I routinely hear stories of new Doctors of Chiropractic struggling to earn $60,000 per year. Maybe you went to a chiro school, and they sold you on the dream of making six figures all while helping patients overcome pain and improve their lives. This is an unfortunate reality of chiropractic debt.
The truth is that the six-figure lifestyle touted by so many schools is not accurate for most graduates who go into chiropractic practice with huge student debt. The median chiropractor earns an estimated wage of $68,640, according to the Bureau of Labor Statistics.
We’re in the business of making custom student loan plans for chiropractors so they don’t have to be stressed out about their financial future. Along the way, I’ve realized that owning your own practice is the best way to financial security as a DC. Ownership also is the best option for paying back chiropractic debt, just not in the way that you might think.
Owners have far more opportunities to save money paying off chiropractic student loans compared to associates. We’ll show you a few examples of why you should be thinking about how to start or purchase your own chiropractic practice with huge student debt over six figures.
What is the Range of Incomes for Chiropractors?
That median salary for chiropractors does not tell the full story when it comes to the cost vs. reward of chiropractor school. The range of compensation for doctors is incredibly wide. The bottom 10% might barely crack $34,000, while the top 90% earn around $144,000.
That number includes all chiropractors, from those who have been in the profession for 20 years and own their own office to brand new graduates working as associates.
Notice that the top 10% of the profession is still not wealthy. $144,730 is no joke, but it’s also not an extravagant six-figure lifestyle.
Our sample size is biased in that we mostly deal with DCs with large student loan debt balances. That said, I would say the average income for young chiropractors that we come across is about $50,000 to $60,000.
We have seen some associates struggling to get full-time hours making $40,000, and we’ve seen a handful of owners making around $80,000 per year. I might have come across one chiropractor making six figures who graduated with a large student debt load in the past couple years.
One recurring theme: the top-earning chiropractors are owners. Since the revenue of a chiropractic practice is usually not close to the seven-figure level, there is not a ton of money left over to pay an associate.
If you want to earn a good living from your DC degree, you want to run your own chiropractic practice.
How a Chiropractic Practice Grows Your Wealth
You generally want to minimize your taxable income so you can pay less in taxes. As a W-2 employee, you have very little control over what shows up on your tax return. If you made $60,000, the main way you can reduce that is by saving for retirement.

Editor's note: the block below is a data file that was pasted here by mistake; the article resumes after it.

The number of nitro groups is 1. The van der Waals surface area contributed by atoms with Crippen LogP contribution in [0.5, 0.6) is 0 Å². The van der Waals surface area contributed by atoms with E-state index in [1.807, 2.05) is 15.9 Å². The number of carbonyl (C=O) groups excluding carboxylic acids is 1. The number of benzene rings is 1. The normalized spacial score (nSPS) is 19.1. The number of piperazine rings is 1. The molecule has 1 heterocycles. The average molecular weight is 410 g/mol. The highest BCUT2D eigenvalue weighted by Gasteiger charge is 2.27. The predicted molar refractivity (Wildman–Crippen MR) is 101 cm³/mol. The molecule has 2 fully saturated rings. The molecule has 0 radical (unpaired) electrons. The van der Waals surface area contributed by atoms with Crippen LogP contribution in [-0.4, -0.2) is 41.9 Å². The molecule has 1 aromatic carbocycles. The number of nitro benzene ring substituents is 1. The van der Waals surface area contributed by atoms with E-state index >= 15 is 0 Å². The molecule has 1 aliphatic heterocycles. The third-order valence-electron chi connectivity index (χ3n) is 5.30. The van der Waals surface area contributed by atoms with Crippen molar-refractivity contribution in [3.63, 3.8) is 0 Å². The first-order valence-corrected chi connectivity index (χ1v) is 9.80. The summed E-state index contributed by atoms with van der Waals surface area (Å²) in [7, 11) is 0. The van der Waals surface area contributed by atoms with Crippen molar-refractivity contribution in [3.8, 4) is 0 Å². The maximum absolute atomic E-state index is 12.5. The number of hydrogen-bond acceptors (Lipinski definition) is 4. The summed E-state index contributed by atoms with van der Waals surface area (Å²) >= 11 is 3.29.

However, even then you might not have access to the best retirement plan, the 401k. You could be relegated to setting up your own Traditional IRA, with a limit of $5,500 in annual contributions. A 401k can reduce your taxable income by up to $18,500. However, your employer must offer it in order for you to participate in one.
As an owner of a chiropractic practice, you can reinvest some of the revenue of your business into its growth. Marketing, advertising, and other legitimate business expenses could grow your patient base as well as your recurring long-term revenue.
However, if your chiropractic practice grows, you do not have to pay tax on that growth until you sell it many years down the line. Even then, the tax would be at lower capital gains rates instead of higher ordinary income tax rates.
Owning a business can come with more uncertainty and headaches. However, in reality, you’re exposed to someone else’s business risk as an employee whether you like it or not. You might as well put your economic stability in your own hands instead of someone else’s.
After a decade or more of work, you would be able to sell your chiropractic practice for a multiple of your earnings. This is an asset that you would not have if you worked for years as an associate. You’ll do the work, and you might as well be rewarded for it through higher net worth.
Buying the Real Estate Where Your Practice is Located as a Chiropractor
Not all doctors own the real estate where their practice is located. That said, let’s assume you do, and you purchase a $200,000 building to operate your practice in.
The IRS allows you to depreciate the value of your commercial real estate with a 39-year useful life. That means you would be able to reduce your taxable income by $5,128 per year if you own your real estate.
Assuming a 30-year fixed rate mortgage at 5%, you’d be able to deduct another $9,933 of interest from your taxable income with a $200,000 mortgage.